Creatine Kinase Test

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Creatine Kinase Test


The creatine kinase test measures the blood levels of certain muscle and brain enzyme proteins.


Creatine kinase (CK or CPK) is an enzyme (a type of protein) found in muscle and brain. Normally, very little CK is found circulating in the blood. Elevated levels indicate damage to either muscle or brain; possibly from a myocardial infarction (heart attack), muscle disease, or stroke.

There are three types, or isoforms, of CK:

  • CK-I, or BB, is produced primarily by brain and smooth muscle.
  • CK-II, or MB, is produced primarily by heart muscle.
  • CK-III, or MM, is produced primarily by skeletal muscle.


No special precautions are necessary, except in patients with a bleeding disorder.


A small amount of blood is drawn and used for laboratory analysis.


Physical activity may cause a rise in CK levels, especially the CK-III fraction. Therefore, patients should not engage in strenuous physical activity the day of the test. The patient should report any recent injections, falls, or bruises that have occurred, as these may elevate CK levels as well.


No aftercare is required, except to keep the puncture site clean while it heals.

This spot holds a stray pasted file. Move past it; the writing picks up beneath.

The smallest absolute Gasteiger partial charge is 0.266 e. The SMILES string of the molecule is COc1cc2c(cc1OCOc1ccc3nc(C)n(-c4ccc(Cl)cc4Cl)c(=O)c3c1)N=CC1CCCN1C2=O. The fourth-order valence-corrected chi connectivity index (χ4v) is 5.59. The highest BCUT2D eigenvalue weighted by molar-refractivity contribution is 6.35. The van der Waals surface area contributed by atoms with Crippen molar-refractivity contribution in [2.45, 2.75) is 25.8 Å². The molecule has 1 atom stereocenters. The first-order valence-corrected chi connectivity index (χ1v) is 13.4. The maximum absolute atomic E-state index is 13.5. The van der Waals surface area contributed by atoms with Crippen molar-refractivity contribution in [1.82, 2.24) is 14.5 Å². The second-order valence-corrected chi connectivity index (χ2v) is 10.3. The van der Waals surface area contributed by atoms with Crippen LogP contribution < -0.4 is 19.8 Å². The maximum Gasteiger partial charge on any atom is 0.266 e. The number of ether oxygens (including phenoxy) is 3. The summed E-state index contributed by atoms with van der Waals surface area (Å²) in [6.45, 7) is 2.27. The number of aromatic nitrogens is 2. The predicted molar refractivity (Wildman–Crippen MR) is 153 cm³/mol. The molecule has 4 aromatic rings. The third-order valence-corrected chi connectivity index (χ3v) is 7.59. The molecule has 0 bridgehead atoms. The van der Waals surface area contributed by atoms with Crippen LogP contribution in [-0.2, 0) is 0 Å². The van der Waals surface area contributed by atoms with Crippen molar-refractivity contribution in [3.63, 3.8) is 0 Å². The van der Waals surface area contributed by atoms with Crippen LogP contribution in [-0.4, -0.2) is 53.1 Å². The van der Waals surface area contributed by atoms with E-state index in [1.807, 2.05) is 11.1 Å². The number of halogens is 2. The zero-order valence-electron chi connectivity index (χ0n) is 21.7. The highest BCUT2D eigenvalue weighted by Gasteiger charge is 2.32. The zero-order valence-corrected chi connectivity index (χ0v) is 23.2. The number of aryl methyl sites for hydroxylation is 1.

There are no risks to this test beyond the very slight risk of infection at the puncture site.

Normal results

In females, total CK should be 10-79 units per liter (U/L). In males, total CK should be 17-148 U/L. CK levels are reduced in the first half of pregnancy, and increased in the second half. CK levels are elevated in newborns.

The distribution of isoenzymes should be:

  • CK-I: 0%
  • CK-II: 0-5%
  • CK-III: 95-100%.

Abnormal results

Elevation of CK-I may be seen in stroke, extreme shock, or brain tumor.

Elevation of CK-II is seen after a myocardial infarction. It begins to rise three to six hours after the heart attack, and may peak within 24 hours. It should then return to normal. For this reason, it is a useful marker for recent myocardial infarction, but not for one which occurred more than a day before the test.

Elevation of CK-III indicates skeletal muscle damage. This may occur from normal exercise, trauma, or muscle disease. CK levels may be very high early on in muscular dystrophy, but may fall to normal later as muscle tissue is lost. Elevated CK is also seen in myositis, myoglobinuria, toxoplasmosis, and trichinosis. Hypothyroidism may also cause elevated CK.


Skeletal muscles Muscles that move the skeleton. All of the muscles under voluntary control are skeletal muscles.

Smooth muscles Muscles that surround the linings of the digestive system, airways, and circulatory system.



Corbett, Jane Vincent. Laboratory Tests and Diagnostic Procedures with Nursing Diagnoses. 2nd ed. Los Altos, CA: Appleton & Lange,1987.